Destiny Shines on the Duck
By Tom Bostic
Never underestimate the wisdom of a fortune cookie.
The night before the final table of the WPT Borgata Poker Open, Vivek Rajkumar cracked open a fortune cookie during an interview on PokerRoad Radio. It read, "You may lose the small ones, but win the big ones."
Less than 18 hours later, that's exactly what he did.
Vivek "Psyduck" Rajkumar won the quickest final table in World Poker Tour history in just 48 hands, catching a lucky card early to take a big lead and steamroll his opponents en route to a WPT title.
Action started shortly after 4:00 pm, and these were the opening chip counts:
Seat 1: Vivek Rajkumar – 6,480,000
Seat 2: Dan Heimiller – 3,360,000
Seat 3: Andrew Knee – 1,475,000
Seat 4: Mark Seif – 4,665,000
Seat 5: Jason Strochak – 1,650,000
Seat 6: Sang Kim – 3,085,000
The first player was eliminated in Hand #6. Short stacked coming in, Andrew Knee was eliminated in sixth place when his all-in push ran into the pocket tens of Jason Strochak. Four hands later, Stochak’s pocket pair wouldn't work out quite as well.
In Hand #10, Mark Seif raised from the cutoff to 350,000, and Strochak reraised from the button to 1.55 million. Seif moved all in and Strochak quickly called with QQ. Seif showed 88 and needed to improve to stay alive. The board came A84510, and Seif flopped a set to crack Strochak's queens and cripple him. The eight saved Seif from elimination, but his stay of execution wouldn't last long.
Strochak doubled up a few hands later, and then tripled up in Hand #17 in a three-way pot when his A4 spiked an ace on the turn to crack Heimiller's pocket jacks. (Vivek Rajkumar called Strochak's preflop all in, but folded to a flop bet by Heimiller.) That hand brought Strochak back to life and moved him into third in the chip counts. But like Seif, his resurrection wouldn't last long.
The next hand (Hand #18), Mark Seif would be the won with a big pocket pair, taking his AA up against Rajkumar's 1010. It was a battle of the chipleaders in the biggest pot of the tournament. The big pair got cracked once again as Rajkumar flopped a set, and Seif got to feel both sides of the bottom pair sucking out in the span of nine hands. Seif was crippled while Rajkumar catapulted to a massive chip lead with more than 60% of the chips in play.
Mark Seif was eliminated in fifth place a few hands later, taking home $287,500 and yet another WPT Final Table horror story. (Mark Seif had pocket aces cracked at his first WPT Final Table all the way back in Season I.)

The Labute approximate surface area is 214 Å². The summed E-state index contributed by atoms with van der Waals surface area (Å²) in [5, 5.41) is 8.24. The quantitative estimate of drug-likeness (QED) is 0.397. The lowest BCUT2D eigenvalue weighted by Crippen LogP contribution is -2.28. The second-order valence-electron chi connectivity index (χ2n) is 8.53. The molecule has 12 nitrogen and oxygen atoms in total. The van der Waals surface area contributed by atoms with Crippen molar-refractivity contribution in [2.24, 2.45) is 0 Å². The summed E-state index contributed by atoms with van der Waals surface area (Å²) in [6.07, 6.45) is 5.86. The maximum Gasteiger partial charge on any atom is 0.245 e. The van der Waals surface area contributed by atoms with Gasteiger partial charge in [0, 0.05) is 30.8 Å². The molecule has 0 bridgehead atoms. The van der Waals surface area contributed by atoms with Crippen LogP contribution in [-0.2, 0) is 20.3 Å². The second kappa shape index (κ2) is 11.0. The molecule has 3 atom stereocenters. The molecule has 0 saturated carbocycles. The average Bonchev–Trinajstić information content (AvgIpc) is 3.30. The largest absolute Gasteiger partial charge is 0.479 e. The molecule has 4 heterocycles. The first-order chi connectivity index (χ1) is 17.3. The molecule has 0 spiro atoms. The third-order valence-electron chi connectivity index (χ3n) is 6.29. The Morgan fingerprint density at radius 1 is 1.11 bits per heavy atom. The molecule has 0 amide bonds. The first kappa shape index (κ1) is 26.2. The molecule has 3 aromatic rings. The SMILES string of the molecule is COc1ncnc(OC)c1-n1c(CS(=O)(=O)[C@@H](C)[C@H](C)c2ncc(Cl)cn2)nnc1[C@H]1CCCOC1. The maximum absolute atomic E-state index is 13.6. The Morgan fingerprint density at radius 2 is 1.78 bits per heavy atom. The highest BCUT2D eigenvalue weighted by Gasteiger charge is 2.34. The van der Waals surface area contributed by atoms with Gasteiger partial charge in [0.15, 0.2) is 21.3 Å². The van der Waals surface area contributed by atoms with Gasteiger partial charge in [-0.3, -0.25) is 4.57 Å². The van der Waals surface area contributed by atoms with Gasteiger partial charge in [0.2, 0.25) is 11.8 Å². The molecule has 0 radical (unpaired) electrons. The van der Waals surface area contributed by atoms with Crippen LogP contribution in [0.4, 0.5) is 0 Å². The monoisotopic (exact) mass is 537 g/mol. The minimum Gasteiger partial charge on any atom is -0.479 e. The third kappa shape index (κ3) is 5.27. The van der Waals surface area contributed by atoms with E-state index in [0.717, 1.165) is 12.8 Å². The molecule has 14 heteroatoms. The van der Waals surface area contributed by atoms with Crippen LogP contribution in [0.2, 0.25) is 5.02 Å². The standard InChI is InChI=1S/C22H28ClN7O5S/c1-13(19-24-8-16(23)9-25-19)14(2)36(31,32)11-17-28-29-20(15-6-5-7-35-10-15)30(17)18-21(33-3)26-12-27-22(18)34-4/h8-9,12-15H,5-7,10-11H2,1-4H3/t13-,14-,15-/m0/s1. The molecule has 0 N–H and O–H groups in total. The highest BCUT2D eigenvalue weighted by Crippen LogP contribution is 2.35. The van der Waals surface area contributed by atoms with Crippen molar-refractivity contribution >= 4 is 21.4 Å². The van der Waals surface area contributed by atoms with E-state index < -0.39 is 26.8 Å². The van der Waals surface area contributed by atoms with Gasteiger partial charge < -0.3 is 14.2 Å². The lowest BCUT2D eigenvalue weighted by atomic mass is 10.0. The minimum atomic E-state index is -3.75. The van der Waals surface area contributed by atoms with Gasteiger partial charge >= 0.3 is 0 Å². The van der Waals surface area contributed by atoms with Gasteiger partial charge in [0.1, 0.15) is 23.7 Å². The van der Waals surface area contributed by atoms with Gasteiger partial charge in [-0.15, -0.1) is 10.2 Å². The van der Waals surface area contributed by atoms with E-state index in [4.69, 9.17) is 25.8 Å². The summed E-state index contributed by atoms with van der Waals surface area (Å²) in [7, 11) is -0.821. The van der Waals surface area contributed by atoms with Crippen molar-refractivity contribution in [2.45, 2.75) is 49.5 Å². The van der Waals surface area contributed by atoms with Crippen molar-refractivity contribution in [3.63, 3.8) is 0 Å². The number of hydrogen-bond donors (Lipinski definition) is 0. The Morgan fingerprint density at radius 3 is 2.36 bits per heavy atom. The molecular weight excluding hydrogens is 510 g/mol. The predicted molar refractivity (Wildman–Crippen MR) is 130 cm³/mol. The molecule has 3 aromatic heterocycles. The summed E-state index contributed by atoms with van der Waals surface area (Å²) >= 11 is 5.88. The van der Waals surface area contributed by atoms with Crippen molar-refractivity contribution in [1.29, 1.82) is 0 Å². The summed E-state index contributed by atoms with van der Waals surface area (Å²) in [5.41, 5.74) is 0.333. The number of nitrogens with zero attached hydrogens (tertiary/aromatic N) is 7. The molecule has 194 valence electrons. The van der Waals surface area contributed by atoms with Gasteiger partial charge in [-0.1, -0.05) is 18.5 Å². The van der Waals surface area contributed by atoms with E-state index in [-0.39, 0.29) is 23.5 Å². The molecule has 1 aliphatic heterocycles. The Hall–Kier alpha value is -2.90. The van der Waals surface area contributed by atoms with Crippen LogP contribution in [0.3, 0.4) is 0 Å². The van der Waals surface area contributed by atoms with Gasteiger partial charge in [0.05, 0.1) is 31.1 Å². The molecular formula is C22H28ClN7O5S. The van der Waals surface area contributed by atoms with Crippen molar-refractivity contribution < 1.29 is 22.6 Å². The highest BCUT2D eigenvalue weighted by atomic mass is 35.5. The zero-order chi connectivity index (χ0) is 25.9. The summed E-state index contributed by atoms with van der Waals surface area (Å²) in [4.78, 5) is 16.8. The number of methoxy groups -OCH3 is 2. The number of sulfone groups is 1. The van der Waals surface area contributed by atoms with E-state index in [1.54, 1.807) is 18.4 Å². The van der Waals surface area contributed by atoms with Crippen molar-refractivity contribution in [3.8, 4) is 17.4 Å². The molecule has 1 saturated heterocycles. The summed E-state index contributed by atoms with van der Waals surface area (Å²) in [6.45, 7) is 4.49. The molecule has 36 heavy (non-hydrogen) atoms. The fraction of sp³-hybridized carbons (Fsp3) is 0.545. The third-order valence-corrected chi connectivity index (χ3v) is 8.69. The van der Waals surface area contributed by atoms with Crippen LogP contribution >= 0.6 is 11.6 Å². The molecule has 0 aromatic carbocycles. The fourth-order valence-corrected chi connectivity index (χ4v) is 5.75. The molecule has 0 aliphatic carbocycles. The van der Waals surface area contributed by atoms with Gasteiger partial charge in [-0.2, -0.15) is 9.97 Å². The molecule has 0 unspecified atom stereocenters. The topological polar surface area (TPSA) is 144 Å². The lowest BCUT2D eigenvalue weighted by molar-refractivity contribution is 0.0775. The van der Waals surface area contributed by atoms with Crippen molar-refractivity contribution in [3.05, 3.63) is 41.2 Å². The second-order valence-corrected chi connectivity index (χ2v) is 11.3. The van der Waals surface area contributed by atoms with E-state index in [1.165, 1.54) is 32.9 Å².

A Rajkumar victory seemed nearly certain at that point, but he didn't sit back and wait for things to happen. He repeatedly open-pushed to pressure his opponents, who seemed to be jockeying for second place.
Sang Kim doubled through Jason Strochak in Hand #29 when his KK was not cracked by Strochak's QQ -- the first time of the night a big pair held up. Crippled to barely more than the big blind, Jason Strochak was eliminated in fourth place on the next hand.
In Hand #41, Heimiller took a stand and moved all in first to act with Q3. Rajkumar called with A5, and Heimiller never improved. Not only that, but Rajkumar flopped a pair of fives, turned trips, and rivered quads. Talk about overkill. Dan Heimiller was eliminated in third place.
Vivek Rajkumar now had a 4.3-to-1 chip lead over Sang Kim as heads-up play began. Kim was clearly the tightest player at the table to that point, playing only one hand to a showdown to this point. But the strategy served him well, as he was guaranteed more money for second place ($750,000) than third and fourth place combined. Rajkumar kept up the pressure, winning four out of the first five pots to increase his lead.
Two hands later, it would all be over. In Hand #48, they quickly reraised each other until they were both all in -- Rajkumar with AJ, but Kim with the slightly better AQ. Kim's hand should be a big favorite in that spot, but remember, Rajkumar had a fortune cookie on his side.
The board came J107A8, and Vivek Rajkumar won the pot -- and the tournament -- with two pair. Sang Kim was eliminated in second place, earning $750,000.
Vivek "Psyduck" Rajkumar won the WPT Borgata Poker Open, earning $1,424,500, a WPT bracelet, and his entry into the Season VII WPT World Championship at Bellagio in April. The final table ended in just 48 hands, five hands faster than the previous record set at Bellagio last December. Rajkumar was almost solely responsible for the pace, eliminating seven out of his final nine opponents in an incredible show of aggression and skilled decision making.
Of course, it doesn't hurt if you can crack aces to stay alive along the way. That's the power of a fortune cookie.
Vivek Rajkumar becomes the third WPT Millionaire of Season VII, joining Mike "SirWatts" Watson (WPT Bellagio Cup IV) and John "The Razor" Phan (WPT Legends of Poker). Niagara Falls is the next stop for the World Poker Tour for the North American Poker Championship. Day 1 of that tournament starts October 16th, and as always, you'll be able to follow all of the action here at WorldPokerTour.com.